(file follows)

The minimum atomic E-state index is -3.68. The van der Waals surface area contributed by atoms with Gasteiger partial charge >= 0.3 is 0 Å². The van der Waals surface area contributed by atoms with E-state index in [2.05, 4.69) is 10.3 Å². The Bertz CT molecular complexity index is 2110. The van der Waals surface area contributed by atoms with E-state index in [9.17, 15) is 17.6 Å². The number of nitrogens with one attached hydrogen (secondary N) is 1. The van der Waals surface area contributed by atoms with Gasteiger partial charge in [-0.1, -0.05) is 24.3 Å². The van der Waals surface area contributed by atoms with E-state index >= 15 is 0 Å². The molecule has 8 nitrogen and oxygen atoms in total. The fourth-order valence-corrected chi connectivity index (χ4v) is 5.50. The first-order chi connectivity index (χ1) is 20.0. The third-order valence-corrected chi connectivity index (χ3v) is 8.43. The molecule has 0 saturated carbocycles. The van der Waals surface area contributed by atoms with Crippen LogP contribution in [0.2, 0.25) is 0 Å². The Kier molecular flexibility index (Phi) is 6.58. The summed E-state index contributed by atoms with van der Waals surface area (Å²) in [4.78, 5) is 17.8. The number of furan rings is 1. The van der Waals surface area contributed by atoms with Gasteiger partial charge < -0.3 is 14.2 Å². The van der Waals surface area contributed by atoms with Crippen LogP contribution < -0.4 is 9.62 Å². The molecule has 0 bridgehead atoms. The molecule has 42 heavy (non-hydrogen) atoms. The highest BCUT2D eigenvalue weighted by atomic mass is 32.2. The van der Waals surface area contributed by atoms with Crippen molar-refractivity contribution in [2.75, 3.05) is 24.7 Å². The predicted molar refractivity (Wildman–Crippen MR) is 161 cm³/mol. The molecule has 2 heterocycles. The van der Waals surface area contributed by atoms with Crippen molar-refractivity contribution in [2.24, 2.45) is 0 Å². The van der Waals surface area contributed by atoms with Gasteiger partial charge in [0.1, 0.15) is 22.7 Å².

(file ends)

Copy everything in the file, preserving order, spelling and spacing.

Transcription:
The minimum atomic E-state index is -3.68. The van der Waals surface area contributed by atoms with Gasteiger partial charge >= 0.3 is 0 Å². The van der Waals surface area contributed by atoms with E-state index in [2.05, 4.69) is 10.3 Å². The Bertz CT molecular complexity index is 2110. The van der Waals surface area contributed by atoms with E-state index in [9.17, 15) is 17.6 Å². The number of nitrogens with one attached hydrogen (secondary N) is 1. The van der Waals surface area contributed by atoms with Gasteiger partial charge in [-0.1, -0.05) is 24.3 Å². The van der Waals surface area contributed by atoms with E-state index >= 15 is 0 Å². The molecule has 8 nitrogen and oxygen atoms in total. The fourth-order valence-corrected chi connectivity index (χ4v) is 5.50. The first-order chi connectivity index (χ1) is 20.0. The third-order valence-corrected chi connectivity index (χ3v) is 8.43. The molecule has 0 saturated carbocycles. The van der Waals surface area contributed by atoms with Crippen LogP contribution in [0.2, 0.25) is 0 Å². The Kier molecular flexibility index (Phi) is 6.58. The summed E-state index contributed by atoms with van der Waals surface area (Å²) in [4.78, 5) is 17.8. The number of furan rings is 1. The van der Waals surface area contributed by atoms with Gasteiger partial charge < -0.3 is 14.2 Å². The van der Waals surface area contributed by atoms with Crippen LogP contribution < -0.4 is 9.62 Å². The molecule has 0 bridgehead atoms. The molecule has 42 heavy (non-hydrogen) atoms. The highest BCUT2D eigenvalue weighted by atomic mass is 32.2. The van der Waals surface area contributed by atoms with Crippen molar-refractivity contribution in [2.75, 3.05) is 24.7 Å². The predicted molar refractivity (Wildman–Crippen MR) is 161 cm³/mol. The molecule has 2 heterocycles. The van der Waals surface area contributed by atoms with Crippen molar-refractivity contribution in [2.24, 2.45) is 0 Å². The van der Waals surface area contributed by atoms with Gasteiger partial charge in [0.1, 0.15) is 22.7 Å².